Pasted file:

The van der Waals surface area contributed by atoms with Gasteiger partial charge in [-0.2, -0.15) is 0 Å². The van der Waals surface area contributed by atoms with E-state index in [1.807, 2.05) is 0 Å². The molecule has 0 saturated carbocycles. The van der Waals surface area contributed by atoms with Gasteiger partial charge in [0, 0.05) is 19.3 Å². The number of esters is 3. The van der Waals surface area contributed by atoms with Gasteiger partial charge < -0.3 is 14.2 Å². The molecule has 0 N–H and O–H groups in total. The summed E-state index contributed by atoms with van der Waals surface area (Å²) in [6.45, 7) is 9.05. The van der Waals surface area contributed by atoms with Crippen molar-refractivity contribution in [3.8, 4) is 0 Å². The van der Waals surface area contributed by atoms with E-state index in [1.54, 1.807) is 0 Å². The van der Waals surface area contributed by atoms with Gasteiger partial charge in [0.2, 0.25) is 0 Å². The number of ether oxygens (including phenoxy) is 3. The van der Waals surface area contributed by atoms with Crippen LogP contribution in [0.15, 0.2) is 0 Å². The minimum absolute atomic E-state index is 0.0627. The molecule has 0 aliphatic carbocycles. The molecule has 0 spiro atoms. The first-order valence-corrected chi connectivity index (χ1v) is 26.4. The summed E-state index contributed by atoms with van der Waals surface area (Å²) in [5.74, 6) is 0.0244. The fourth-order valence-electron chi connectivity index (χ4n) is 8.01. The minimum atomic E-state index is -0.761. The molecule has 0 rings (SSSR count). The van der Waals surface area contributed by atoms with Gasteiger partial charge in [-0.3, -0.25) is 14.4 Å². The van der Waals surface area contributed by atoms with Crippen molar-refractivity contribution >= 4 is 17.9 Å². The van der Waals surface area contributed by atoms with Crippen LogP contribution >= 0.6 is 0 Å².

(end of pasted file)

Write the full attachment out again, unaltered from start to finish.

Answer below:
The van der Waals surface area contributed by atoms with Gasteiger partial charge in [-0.2, -0.15) is 0 Å². The van der Waals surface area contributed by atoms with E-state index in [1.807, 2.05) is 0 Å². The molecule has 0 saturated carbocycles. The van der Waals surface area contributed by atoms with Gasteiger partial charge in [0, 0.05) is 19.3 Å². The number of esters is 3. The van der Waals surface area contributed by atoms with Gasteiger partial charge < -0.3 is 14.2 Å². The molecule has 0 N–H and O–H groups in total. The summed E-state index contributed by atoms with van der Waals surface area (Å²) in [6.45, 7) is 9.05. The van der Waals surface area contributed by atoms with Crippen molar-refractivity contribution in [3.8, 4) is 0 Å². The van der Waals surface area contributed by atoms with E-state index in [1.54, 1.807) is 0 Å². The van der Waals surface area contributed by atoms with Gasteiger partial charge in [0.2, 0.25) is 0 Å². The number of ether oxygens (including phenoxy) is 3. The van der Waals surface area contributed by atoms with Crippen LogP contribution in [0.15, 0.2) is 0 Å². The minimum absolute atomic E-state index is 0.0627. The molecule has 0 aliphatic carbocycles. The molecule has 0 spiro atoms. The first-order valence-corrected chi connectivity index (χ1v) is 26.4. The summed E-state index contributed by atoms with van der Waals surface area (Å²) in [5.74, 6) is 0.0244. The fourth-order valence-electron chi connectivity index (χ4n) is 8.01. The minimum atomic E-state index is -0.761. The molecule has 0 rings (SSSR count). The van der Waals surface area contributed by atoms with Gasteiger partial charge in [-0.3, -0.25) is 14.4 Å². The van der Waals surface area contributed by atoms with Crippen molar-refractivity contribution >= 4 is 17.9 Å². The van der Waals surface area contributed by atoms with Crippen LogP contribution >= 0.6 is 0 Å².